Little did I know how much fidelity has figured in this couple’s relationship. As the bride thanked everyone during the reception, she mentioned that in their 10 years (12 if you include the period of courtship) of being in a relationship, they also had their ups and downs, but that there was never any doubt in her heart that her groom was faithful to her.

She added that he was the one who prepared practically everything in their wedding. Since she was new at her job and still adjusting, he told her he didn’t want her to be further stressed out and anxious about the wedding. So he did most of the preparation and coordination himself. As I was listening to their story, I knew they were off to a good start.

Love and fidelity in marriage are made out of the little things couples do for each other.

2. The Roseto Mystery

In his book “Outliers: The Story of Success”, Malcolm Gladwell introduced the concept of an “outlier”, i.e., something that is situated away from or classed differently from a main or related body, by telling the story of the town of Roseto in Pennsylvania, USA.

Roseto is populated by Italian immigrants and their families, most of them came from the province of Foggia in Italy in a village called Roseto (they named the town after their village in the old world).

Here is what makes Roseto extraordinary. In 1961, a medical study was made on its residents. The results were astonishing. Virtually no one under 55 had died of a heart attack or showed any signs of heart disease. For men over 65, the death rate from heart disease was roughly half that of the US as a whole. The death rate from all causes, in fact, was 30-35% lower than expected. There was no suicide, no alcoholism, no drug addiction, and very little crime. They didn’t have any case of peptic ulcers either. In short, people were extraordinarily healthy and dying practically of old age.

There were several hypotheses as to how these came about. Maybe it was their diet and exercise. Then the researchers found out they were eating high fat, high cholesterol food on a regular basis. This was also not a town where people wake up early to jog or do yoga. The Rosetans were heavy smokers and many were struggling with obesity.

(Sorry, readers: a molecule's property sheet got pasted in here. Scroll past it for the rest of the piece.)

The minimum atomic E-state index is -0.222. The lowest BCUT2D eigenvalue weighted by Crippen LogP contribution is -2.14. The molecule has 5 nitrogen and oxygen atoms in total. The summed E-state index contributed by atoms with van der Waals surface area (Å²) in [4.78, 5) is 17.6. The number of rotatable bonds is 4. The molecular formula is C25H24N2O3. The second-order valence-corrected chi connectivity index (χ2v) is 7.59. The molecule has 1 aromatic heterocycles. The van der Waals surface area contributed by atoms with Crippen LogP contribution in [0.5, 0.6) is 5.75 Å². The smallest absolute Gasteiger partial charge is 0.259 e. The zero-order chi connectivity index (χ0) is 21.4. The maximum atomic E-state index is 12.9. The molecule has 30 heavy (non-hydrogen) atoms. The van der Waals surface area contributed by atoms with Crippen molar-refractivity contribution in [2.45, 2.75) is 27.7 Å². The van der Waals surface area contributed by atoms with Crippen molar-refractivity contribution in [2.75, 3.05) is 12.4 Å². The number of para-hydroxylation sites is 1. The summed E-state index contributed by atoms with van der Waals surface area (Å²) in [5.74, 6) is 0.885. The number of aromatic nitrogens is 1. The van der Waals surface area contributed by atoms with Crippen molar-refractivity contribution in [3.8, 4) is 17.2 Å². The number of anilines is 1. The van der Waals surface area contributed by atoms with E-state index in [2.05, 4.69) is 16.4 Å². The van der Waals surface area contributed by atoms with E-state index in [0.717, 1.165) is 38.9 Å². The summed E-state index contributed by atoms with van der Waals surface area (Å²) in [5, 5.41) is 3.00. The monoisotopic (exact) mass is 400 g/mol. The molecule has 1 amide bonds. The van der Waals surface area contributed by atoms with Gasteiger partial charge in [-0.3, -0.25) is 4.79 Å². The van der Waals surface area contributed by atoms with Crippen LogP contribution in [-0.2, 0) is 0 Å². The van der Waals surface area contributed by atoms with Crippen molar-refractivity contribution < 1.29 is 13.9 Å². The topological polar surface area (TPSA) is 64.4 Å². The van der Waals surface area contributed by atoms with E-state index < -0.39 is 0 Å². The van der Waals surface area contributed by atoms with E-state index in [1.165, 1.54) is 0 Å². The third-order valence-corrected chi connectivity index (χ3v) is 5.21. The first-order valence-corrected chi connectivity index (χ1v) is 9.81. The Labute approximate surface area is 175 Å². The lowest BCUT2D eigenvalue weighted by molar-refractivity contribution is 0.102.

Next, they considered genetics. So they tracked down relatives of the Rosetans who were living in other parts of the US to see if they shared the same remarkable good health as their relatives in Pennsylvania. They didn’t.

They also looked at the region were the town is situated. However, a study of the medical records of the two towns closest to Roseto, and with roughly the same size, produced this result: for men over 65, the death rates from heart disease were three times that of Roseto.

So, it was not the diet, or exercise, or genetics, or location. A closer look at the town made them understand the phenomenon.

The Rosetans are friendly and warm to each other – visiting one another, stopping to chat on the streets, inviting each other over backyard dinners. Many homes have three generations living under one roof. Meals were eaten together. Grandparents command respect. Extended family clans underlay the town’s social structure. The researchers also acknowledge the “unifying and calming effect” of their parish church. The Rosetans have created a powerful protective social structure based on traditional values they have carried over from their old country.

The little things they do that define the good relationships they have with each other make them live healthier and happier lives – and turned them into a medical phenomenon.

3. Mayon Volcano Eruption

As Mayon Volcano started showing signs of erupting, the provincial government responded with a big goal in mind: zero casualty and no-rescue scenario. The success of this goal depends largely on the many contributions of various groups: the timely response of the PNP and AFP personnel, the careful planning of the various disaster coordinating councils (PDCC, CDCC, MDCC, etc.), the cooperation of barangay officials and residents of affected communities, the readiness of the schools turned evacuation centers, the prompt and regular provision of the evacuees’ basic needs by social welfare personnel, even those who decide to spend their Christmas parties cheering up and giving gifts to the evacuees.

Our cooperation and the many small ways by which we support those affected by the current eruption will enable us once more not only to cope with this calamity but to triumph over it. Not because we are stronger than the volcano, but because we know that our concerted efforts, strengthened by God’s grace, will make us overcome any adversity and enable us to accomplish our goals.

Our God is the God of little things. Mary said yes to the Lord. Joseph overcame his prejudices to accept Mary and the child in her womb. Zechariah and Elizabeth trusted in God. John witnessed to the Messiah since he first leaped in his mother’s womb upon hearing Mary’s greeting.

Then as now, God have been involving men and women, and using our little contributions, in order to bring salvation to all.

How have you cooperated with God lately?